Tour de Fleece
The spinning has begun and I've been spinning almost everyday. On Saturday, I cranked through four ounces of wool. I spun at Knit and Caboodle with one girl from the spinning group, the shop owner and her employee. We had a great day. I helped troubleshoot wheel problems, we enabled a potential wheel owner and educated a few brave souls that asked what we were doing.
Spinning has been broken up with processing the fiber from my Winona fleece. I'm flicking the locks to open them up for carding. The Beast is helping me card up the fiber, and it even got to chew a bit on my finger.
Here is one of my singles from the tour so far. Tomorrow looks to be plying day.
Just after I finish flicking all of this....
Finished my beautiful Dyeabolical fiber - Green Means Go. I'm thinking about making this a prize for an upcoming contest. I still need to reskein and count up yardage, but I'm quite pleased with skein. I didn't set up my dummy light box to help capture the colors. The red is a red/orange and it is quite stunning. The green muted a bit as the red bled a little during washing.
The Rabbit Hole
So we had a bit of excitement around here the other day. Tuesday, I went out to bop around a local antique mall and visit another antique store that has a yarn shop inside. Uneventful and a cooler way to get in a walk. It is hard to do anything outside this time of year. The Missouri heat and humidity just beat you down and take your lunch money. So I went off to enjoy some looky-looing and air conditioning.
The first place had interesting things, but and I enjoyed wandering and wondering what things were. Then I headed to the yarn/antique shop. The yarn shop wasn't active and I quickly saw all there was to see. Then I left that area and walked into to a room filled with antiques. I stopped dead in my tracks. There standing on a table was an antique spinning wheel (hear that noise? That was the sound of me falling down the rabbit hole). It wasn't just any wheel either.
With the trademark cast iron treadle and huge drive wheel it could only be one wheel.
A Canadian Production Wheel (CPW).
CPWs were made by a few families in Quebec between the years 1870-1930. They are fast wheels with large drive wheels (this one is 30 inches in diameter). Factories had rows of them for cranking out yarn and thread. Then this process became mechanized and the old ways were slowly let go.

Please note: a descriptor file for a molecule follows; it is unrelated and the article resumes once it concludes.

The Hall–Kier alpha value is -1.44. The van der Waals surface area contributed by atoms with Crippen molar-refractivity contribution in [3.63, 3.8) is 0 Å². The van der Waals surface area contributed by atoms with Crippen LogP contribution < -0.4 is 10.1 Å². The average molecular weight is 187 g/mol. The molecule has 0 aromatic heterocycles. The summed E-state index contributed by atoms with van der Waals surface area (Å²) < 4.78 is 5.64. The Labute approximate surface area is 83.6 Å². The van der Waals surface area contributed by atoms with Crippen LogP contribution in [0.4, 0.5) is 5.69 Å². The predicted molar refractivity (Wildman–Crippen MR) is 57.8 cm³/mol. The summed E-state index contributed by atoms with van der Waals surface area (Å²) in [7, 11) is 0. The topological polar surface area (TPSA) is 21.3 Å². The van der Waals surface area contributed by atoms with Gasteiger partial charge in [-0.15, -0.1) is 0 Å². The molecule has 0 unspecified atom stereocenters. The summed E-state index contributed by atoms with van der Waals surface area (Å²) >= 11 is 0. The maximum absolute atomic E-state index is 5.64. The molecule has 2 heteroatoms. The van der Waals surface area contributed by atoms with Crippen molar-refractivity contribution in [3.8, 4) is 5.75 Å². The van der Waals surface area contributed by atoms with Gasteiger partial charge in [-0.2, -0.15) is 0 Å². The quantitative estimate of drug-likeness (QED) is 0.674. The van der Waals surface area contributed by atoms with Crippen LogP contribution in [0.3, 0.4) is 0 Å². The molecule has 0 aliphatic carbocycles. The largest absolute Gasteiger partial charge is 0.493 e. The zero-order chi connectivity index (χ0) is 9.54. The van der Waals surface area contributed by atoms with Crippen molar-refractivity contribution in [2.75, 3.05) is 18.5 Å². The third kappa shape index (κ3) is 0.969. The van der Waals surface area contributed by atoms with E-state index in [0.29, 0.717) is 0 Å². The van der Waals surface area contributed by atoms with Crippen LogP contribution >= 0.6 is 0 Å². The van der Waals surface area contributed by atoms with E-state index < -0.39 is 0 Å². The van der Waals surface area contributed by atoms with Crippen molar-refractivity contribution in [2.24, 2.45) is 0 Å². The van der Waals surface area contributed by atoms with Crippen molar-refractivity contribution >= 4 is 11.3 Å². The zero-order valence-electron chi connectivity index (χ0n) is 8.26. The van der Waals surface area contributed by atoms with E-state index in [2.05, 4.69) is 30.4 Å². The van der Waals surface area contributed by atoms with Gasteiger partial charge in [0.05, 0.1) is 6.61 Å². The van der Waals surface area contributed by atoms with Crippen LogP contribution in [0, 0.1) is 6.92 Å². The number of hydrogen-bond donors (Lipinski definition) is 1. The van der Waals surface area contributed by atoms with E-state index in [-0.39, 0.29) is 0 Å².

I stood in the door way stunned. Not a week had gone buy that I said aloud to some spinners that one day I'd like to get CPW. A woman in my spinning group has a few and they are just stunning. I had joined the Ravelry group dedicated to them just last month and spent hours reading about their history. The CPW Raverly group is dedicated and full of knowledge. Members rescue wheels, arrange transport, enable each other and help source repairs and replacement parts. They get word someone wants a wheel the group springs into action to help make it happen. Wheels for sale are posted and from what I could tell much of the available wheels were still in Canada or in the north east. Some day I knew I wanted to jump the group into action for me.
I texted Mister what I had found. To price was good...very good. But was I ready for a new wheel, an old one, with our current student lifestyle...perhaps moving? I spoke to the owner and she quoted me a new lower price and gave it to me in writing. I told her I needed to think and to contact the group for advice. I didn't get that far. I came home and Mister basically wanted to know why I didn't come home with the wheel. He knew how much I had been wanting one and my growing interest in antique spinning wheels.
So, dear Reader....We got the wheel.
She is beautiful and in pretty good shape. Near as we know the wheel spent many many many years living in southern Missouri with a woman that collected. The woman got older and sold her estate off to the antique shop owner. The shop owner was thrilled that the wheel is going to to a spinner. She will be well treated and used. There is something painfully tragic when things aren't used. Seeing wheels are musical instruments abandoned for dust collecting just makes my heart hurt. The rabbit hole of antique wheels has opened and I've fallen in.
The wheel does have evidence of once being used to spin, but she hasn't been used in a long time. She is missing a footman (the wire that connects the wheel crank to the treadle) and a few other parts are damaged She's dirty and needs some finish work. All doable.
To the right is an ad from the 1920s. The CPW group believe my wheel is a a Borduas wheel.
I have named my wheel, Julia, from The Beatles's song of the same name. Look for more photos of Julia in the coming months. I'm researching how to best clean her up and looking to have some parts made for her. I did some temporary repairs to see if she spins true and she does. It is a sight to behold to see the once quiet wheel spin again. Perhaps a video is in order soon.
Until then, a family portrait.
Julia, the CPW, and Diana, the Schacht Ladybug.